According to new figures from the Society of Motor Manufacturers and Traders (SMMT), 21.8% fewer diesel cars were sold in 2019 compared to previous years. This is a continuation of the falling number of diesels sales, which saw a further 30% decline in 2018. While 2019 saw a modest growth in the demand for petrol cars, December 2019 still marked the 33rd month of diesels decreasing popularity causing concern.
SMMT blame this decline on the continued anti-diesel rhetoric and confusion over clean air zones, which has caused many drivers to keep driving their older, more polluting vehicles for longer rather than purchasing newer models.
This concern is not limited solely to diesel cars. Overall the UK new car market has been in a downward spiral for the third consecutive year, with a 2.4% decline in sales and only 2,311,140 units being registered in 2019. For the world of fleets, the market share has remained static at 55.9%, with 1,292,882 new cars registered to fleet and business in 2019.
SMMT Chief Executive Mike Hawes has attributed the general decline to: ‘“Political and economic uncertainty, and confusing messages on clean air zones” which he says: “have taken their toll on buyer confidence”.
However, despite this overall decline, the UK car market remains one of the largest in the EU, second only to Germany. An alternatively fuelled vehicle (AFV) registrations surged in 2019, taking a record 7.4% market share and nearly 90 new generation models, including 23 zero emission cars and 11 plug-in hybrids, are set to make their showroom debuts in 2020. It is hoped that this new diversity, combined with compelling offers, will increase consumer confidence and with this, sales.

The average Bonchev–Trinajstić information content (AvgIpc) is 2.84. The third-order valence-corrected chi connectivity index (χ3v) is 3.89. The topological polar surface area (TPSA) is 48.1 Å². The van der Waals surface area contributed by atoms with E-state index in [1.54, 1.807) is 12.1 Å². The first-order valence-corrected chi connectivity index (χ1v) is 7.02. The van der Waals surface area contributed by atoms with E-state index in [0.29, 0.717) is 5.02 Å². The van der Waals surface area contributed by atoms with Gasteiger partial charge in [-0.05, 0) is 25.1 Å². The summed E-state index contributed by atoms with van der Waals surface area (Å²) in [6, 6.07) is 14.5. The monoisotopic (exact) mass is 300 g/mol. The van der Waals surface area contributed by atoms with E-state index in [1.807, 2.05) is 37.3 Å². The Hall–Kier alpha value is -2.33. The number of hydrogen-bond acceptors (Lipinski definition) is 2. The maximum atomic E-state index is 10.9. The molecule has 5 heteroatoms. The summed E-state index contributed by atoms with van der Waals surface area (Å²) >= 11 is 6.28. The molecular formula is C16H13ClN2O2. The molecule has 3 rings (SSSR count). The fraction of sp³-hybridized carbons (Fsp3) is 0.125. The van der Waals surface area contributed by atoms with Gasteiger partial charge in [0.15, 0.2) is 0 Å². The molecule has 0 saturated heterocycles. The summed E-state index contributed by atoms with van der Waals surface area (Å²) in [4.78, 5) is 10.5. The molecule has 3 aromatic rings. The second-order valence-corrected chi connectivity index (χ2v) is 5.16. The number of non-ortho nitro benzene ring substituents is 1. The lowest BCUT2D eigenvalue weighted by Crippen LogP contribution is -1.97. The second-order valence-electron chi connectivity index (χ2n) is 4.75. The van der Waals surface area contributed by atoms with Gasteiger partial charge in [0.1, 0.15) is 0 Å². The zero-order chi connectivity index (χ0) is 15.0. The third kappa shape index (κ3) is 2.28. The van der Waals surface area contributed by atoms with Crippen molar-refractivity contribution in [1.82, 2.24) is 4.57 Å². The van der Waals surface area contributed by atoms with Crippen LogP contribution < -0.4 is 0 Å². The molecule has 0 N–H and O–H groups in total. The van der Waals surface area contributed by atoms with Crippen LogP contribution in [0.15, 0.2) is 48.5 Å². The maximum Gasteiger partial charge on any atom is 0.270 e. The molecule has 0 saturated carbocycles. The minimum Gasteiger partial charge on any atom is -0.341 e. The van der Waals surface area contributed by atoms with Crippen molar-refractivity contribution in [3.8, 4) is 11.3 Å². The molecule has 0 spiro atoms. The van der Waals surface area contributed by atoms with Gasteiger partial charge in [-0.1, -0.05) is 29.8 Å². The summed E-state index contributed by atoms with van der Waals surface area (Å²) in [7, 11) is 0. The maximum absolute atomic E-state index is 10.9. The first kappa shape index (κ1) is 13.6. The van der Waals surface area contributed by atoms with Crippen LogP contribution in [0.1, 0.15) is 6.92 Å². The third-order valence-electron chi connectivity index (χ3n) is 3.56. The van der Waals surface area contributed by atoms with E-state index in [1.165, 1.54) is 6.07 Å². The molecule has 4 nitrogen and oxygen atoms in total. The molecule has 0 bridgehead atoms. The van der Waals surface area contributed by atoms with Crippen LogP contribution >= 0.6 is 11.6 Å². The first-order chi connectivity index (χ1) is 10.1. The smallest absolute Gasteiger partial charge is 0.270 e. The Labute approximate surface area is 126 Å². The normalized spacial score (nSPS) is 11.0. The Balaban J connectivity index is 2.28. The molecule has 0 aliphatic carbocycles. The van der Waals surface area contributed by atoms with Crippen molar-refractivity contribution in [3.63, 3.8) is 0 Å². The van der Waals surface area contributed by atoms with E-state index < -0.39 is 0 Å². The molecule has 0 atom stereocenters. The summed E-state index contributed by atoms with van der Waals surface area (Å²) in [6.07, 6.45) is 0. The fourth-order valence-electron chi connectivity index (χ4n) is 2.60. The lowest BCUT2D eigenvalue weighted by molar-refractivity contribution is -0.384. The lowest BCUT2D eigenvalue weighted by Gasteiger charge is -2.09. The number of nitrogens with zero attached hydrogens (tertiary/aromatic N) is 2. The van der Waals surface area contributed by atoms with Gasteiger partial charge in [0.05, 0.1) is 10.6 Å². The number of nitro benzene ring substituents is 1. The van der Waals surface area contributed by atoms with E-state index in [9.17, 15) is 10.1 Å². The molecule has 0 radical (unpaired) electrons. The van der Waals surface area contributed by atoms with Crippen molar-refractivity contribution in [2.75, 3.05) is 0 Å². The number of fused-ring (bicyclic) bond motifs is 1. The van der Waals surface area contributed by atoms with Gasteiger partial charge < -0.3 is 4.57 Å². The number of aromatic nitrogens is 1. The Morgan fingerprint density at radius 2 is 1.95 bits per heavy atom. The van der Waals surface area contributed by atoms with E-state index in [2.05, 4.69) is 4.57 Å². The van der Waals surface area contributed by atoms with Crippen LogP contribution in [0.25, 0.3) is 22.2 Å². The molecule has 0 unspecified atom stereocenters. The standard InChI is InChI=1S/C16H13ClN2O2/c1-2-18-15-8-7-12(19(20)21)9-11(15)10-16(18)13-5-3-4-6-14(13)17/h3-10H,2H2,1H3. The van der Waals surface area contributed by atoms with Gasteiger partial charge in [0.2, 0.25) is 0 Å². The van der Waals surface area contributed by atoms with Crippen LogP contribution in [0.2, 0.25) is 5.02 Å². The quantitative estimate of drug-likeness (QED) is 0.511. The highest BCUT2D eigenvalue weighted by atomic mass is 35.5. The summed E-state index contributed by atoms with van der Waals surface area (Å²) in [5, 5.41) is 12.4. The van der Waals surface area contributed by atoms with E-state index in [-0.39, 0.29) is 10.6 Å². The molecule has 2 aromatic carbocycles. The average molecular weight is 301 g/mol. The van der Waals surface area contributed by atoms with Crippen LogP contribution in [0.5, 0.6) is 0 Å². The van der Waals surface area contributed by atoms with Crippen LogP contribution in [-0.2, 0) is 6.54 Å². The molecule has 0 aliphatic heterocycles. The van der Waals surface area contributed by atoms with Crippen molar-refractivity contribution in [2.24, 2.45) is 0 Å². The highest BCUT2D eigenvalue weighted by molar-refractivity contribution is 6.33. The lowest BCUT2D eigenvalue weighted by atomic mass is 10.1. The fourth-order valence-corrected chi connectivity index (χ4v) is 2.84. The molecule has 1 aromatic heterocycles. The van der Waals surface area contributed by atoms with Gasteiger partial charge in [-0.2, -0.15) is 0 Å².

Justin Benson, Head of Automotive at KPMG in the UK, said: “The latest car registration numbers are disappointing, having dropped by over 2% on the previous year, however, the focus this year is all about consumer confidence and electric vehicles.
“Over the next couple of months, we will see if consumer confidence improves, with increased certainty around the economy. I believe that 2020 will also be the year the industry sees sales of electric vehicles double again.
“Although still a low base, new emissions regulations and increased consumer awareness around climate change will drive continued growth in battery electric vehicles.”
Despite this optimism, according to the forecast by GlobalData, the UK’s new car market is set to see another 5% drop in 2020. David Leggett, Automotive Editor at GlobalData responded: "The UK's planned formal departure from the EU at the end of January and the transition arrangements for UK-EU trade (effectively, business as usual) may have removed some short-term uncertainty, but the UK Government is aiming to conclude a new trade deal with the EU by the end of the year.”
The difficulty in securing a comprehensive UK- EU trade deal by the end of the year may mean that new import tariffs on car parts and vehicles come into play, the impact of which Leggett states as “Once again, investment flows to UK Automotive could seize up and consumers will be nervous about economic prospects.”
Brexit uncertainty, combined with current currency volatilities suggest that the UK car market will struggle to pick up against the current economic background, meaning we could be seeing more sales decline over the coming months.